A Simple Act of Common Humanity

bl BOONE Emily in frame

I was brimming with excitement when I picked up this early portrait of Emily Theresa Boone of Bryantown, Maryland at a local antique mall.  I believe it’s considered a chalk or pastel piece.  The artist likely completed it based on an earlier daguerreotype or ambrotype photograph.  Emily appears to be around thirteen years old which would date the likeness to 1855.

Little did I know that the elation I felt when I found this portrait would only grow!  You see, Emily’s life as a twice-married mother of five children was quite interesting but it’s her connection to a Lincoln conspirator that I’m most eager to share.  

Dr. George Dyer Mudd (1850s)

In the Fall of 1853, Emily Boone and her family were celebrating the marriage of her sister Rosalie to Dr. George Dyer Mudd.  And there lies the connection.  It was in 1865 that George’s testimony aided in the prosecution of his cousin, Dr. Samuel Mudd, charged with conspiracy and aiding John Wilkes Booth in the assassination of President Abraham Lincoln.

Booth and Herold
Booth (Encyclopedia Brittania) and Herold (Eastern Illinois University)

In the early morning of April 15, 1865, after assassinating the President, John Wilkes Booth and an accomplice, David Herold, rode to Dr. Samuel Mudd’s farm where the doctor set Booth’s broken leg and gave the men shelter.  It was Emily’s brother-in-law, George Mudd, who alerted the military to these events.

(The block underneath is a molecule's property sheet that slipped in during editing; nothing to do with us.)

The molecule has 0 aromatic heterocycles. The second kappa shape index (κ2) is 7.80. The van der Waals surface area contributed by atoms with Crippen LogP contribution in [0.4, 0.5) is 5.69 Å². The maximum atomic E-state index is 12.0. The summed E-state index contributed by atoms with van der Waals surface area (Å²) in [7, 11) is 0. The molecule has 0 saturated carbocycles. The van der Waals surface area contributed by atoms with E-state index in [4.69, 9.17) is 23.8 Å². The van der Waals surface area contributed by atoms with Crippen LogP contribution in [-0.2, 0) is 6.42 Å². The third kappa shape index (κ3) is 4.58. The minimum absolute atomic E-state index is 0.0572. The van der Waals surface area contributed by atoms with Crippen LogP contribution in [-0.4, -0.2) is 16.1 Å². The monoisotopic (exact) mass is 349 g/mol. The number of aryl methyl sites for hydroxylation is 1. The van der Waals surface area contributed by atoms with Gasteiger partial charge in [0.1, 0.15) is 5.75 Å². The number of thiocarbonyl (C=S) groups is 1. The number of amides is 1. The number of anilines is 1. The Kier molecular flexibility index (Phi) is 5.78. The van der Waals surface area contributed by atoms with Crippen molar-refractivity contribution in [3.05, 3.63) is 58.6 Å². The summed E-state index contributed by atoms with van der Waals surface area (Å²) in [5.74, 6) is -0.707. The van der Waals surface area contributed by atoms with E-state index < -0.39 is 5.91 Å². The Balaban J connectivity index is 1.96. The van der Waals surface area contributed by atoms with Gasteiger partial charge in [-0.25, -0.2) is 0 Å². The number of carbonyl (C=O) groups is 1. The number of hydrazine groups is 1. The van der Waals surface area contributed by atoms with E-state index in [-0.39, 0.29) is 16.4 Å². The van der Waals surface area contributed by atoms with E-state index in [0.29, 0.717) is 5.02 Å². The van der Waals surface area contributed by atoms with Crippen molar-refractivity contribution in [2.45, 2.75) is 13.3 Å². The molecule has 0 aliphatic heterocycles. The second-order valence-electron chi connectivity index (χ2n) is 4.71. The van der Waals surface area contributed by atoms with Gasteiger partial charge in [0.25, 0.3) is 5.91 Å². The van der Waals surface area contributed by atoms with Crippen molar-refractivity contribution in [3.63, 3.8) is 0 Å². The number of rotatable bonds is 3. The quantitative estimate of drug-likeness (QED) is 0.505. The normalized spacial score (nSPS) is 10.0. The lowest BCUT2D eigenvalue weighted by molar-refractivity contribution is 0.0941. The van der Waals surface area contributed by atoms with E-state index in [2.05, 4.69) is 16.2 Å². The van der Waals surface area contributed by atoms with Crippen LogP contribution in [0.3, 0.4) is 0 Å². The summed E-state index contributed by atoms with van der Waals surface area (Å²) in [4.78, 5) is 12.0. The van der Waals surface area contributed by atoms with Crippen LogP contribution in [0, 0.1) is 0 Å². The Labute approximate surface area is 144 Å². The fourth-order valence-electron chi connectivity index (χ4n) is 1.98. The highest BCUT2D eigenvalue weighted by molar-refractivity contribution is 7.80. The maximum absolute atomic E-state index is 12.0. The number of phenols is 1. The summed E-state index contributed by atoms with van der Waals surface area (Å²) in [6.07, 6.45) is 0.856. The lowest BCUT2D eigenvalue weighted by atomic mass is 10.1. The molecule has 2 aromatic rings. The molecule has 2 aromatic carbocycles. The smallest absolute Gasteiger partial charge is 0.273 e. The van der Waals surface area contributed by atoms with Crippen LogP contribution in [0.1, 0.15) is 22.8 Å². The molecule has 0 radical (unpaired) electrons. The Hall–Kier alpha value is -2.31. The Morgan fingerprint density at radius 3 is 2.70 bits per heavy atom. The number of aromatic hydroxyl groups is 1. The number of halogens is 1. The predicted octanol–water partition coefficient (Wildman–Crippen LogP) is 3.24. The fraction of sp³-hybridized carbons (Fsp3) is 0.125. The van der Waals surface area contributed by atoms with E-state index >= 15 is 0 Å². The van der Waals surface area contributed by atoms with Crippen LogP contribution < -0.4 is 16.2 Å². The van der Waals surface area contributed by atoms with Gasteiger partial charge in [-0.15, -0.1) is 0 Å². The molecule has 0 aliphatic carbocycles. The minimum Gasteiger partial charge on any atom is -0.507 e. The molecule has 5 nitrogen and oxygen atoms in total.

Mr. Ewing for the defense – Will you state whether or not you saw Dr. Mudd on the Sunday after the assassination of the President?

George Mudd – Yes, sir: I saw him at church. He overtook me after that on my way to Bryantown, and I rode with him as far as the house.” […] “I stated to [Lieutenant Dana, commander of U.S. Army authorities investigating the Lincoln assassination near Bryantown, Maryland] that Dr. Samuel Mudd had informed me that two suspicious parties were at his house,—came there a little before daybreak on Saturday morning; and that one of them had, as he said, a broken leg, which he bandaged; that they were laboring under some degree of excitement,—more so, he thought, than should arise from a broken leg; that these parties stated that they came from Bryantown, and were inquiring the way to the Rev. Dr. Wilmer’s; that whilst there one of them called for a razor, and shaved himself, thereby altering his appearance; that he improvised a crutch, or some crutches, for the broken-legged man, and that they went in the direction of Parson Wilmer’s. I think that is about the whole of what I told the lieutenant.”

Dr Sam Mudd
Dr. Samuel Mudd

Dr. Samuel Mudd, an enslaver and supporter of the confederacy during the Civil War, claimed he wasn’t part of the murder plot and was guilty only of “exercising a simple act of common humanity.”  But Mudd’s fate was sealed by witness reports that he met with Booth and other conspirators on several occasions before the murder.  He was sentenced to life in prison of which he served approximately four years before being pardoned by President Johnson in 1869.  The doctor had gained the President’s favor by saving dozens of his fellow prisoners’ lives during a malaria outbreak at the Fort Jefferson penitentiary.

If you were thinking this is where the phrase “your name is mud” comes from, you’re mistaken.  That term can be traced back as far as 1823.  Although I’m sure the saying gained popularity due to the case of Dr. Samuel Mudd.